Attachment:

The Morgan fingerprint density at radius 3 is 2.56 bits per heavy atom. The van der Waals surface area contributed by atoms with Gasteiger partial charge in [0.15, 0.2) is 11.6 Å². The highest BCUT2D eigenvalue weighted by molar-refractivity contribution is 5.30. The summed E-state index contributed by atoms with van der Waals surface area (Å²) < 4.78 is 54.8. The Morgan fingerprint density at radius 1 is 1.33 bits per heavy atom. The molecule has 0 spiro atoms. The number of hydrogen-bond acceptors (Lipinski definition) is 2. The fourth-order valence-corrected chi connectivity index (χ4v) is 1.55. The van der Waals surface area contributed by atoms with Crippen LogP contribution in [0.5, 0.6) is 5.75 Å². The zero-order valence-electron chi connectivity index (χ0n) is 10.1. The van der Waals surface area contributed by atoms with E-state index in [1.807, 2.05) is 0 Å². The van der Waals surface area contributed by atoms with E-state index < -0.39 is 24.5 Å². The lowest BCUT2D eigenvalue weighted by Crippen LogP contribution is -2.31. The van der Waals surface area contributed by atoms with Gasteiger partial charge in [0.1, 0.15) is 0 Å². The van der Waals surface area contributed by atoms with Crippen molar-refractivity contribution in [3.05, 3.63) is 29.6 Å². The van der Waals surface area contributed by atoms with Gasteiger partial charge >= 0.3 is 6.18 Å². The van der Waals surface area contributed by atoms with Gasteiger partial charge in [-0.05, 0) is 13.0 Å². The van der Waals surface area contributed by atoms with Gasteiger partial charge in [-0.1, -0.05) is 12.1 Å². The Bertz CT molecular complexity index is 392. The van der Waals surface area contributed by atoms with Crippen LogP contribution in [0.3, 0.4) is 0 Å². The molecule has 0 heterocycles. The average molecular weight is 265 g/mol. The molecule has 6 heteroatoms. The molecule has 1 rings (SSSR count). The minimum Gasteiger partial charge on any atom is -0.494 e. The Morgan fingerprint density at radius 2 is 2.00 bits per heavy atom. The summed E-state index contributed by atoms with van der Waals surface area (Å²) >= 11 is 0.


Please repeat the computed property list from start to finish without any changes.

The Morgan fingerprint density at radius 3 is 2.56 bits per heavy atom. The van der Waals surface area contributed by atoms with Gasteiger partial charge in [0.15, 0.2) is 11.6 Å². The highest BCUT2D eigenvalue weighted by molar-refractivity contribution is 5.30. The summed E-state index contributed by atoms with van der Waals surface area (Å²) < 4.78 is 54.8. The Morgan fingerprint density at radius 1 is 1.33 bits per heavy atom. The molecule has 0 spiro atoms. The number of hydrogen-bond acceptors (Lipinski definition) is 2. The fourth-order valence-corrected chi connectivity index (χ4v) is 1.55. The van der Waals surface area contributed by atoms with Crippen LogP contribution in [0.5, 0.6) is 5.75 Å². The zero-order valence-electron chi connectivity index (χ0n) is 10.1. The van der Waals surface area contributed by atoms with E-state index in [1.807, 2.05) is 0 Å². The van der Waals surface area contributed by atoms with E-state index < -0.39 is 24.5 Å². The lowest BCUT2D eigenvalue weighted by Crippen LogP contribution is -2.31. The van der Waals surface area contributed by atoms with Gasteiger partial charge in [0.1, 0.15) is 0 Å². The van der Waals surface area contributed by atoms with Crippen molar-refractivity contribution in [3.05, 3.63) is 29.6 Å². The van der Waals surface area contributed by atoms with Gasteiger partial charge >= 0.3 is 6.18 Å². The van der Waals surface area contributed by atoms with Gasteiger partial charge in [-0.05, 0) is 13.0 Å². The van der Waals surface area contributed by atoms with Gasteiger partial charge in [-0.1, -0.05) is 12.1 Å². The Bertz CT molecular complexity index is 392. The van der Waals surface area contributed by atoms with Crippen LogP contribution in [0.3, 0.4) is 0 Å². The molecule has 0 heterocycles. The average molecular weight is 265 g/mol. The molecule has 6 heteroatoms. The molecule has 1 rings (SSSR count). The minimum Gasteiger partial charge on any atom is -0.494 e. The Morgan fingerprint density at radius 2 is 2.00 bits per heavy atom. The summed E-state index contributed by atoms with van der Waals surface area (Å²) >= 11 is 0.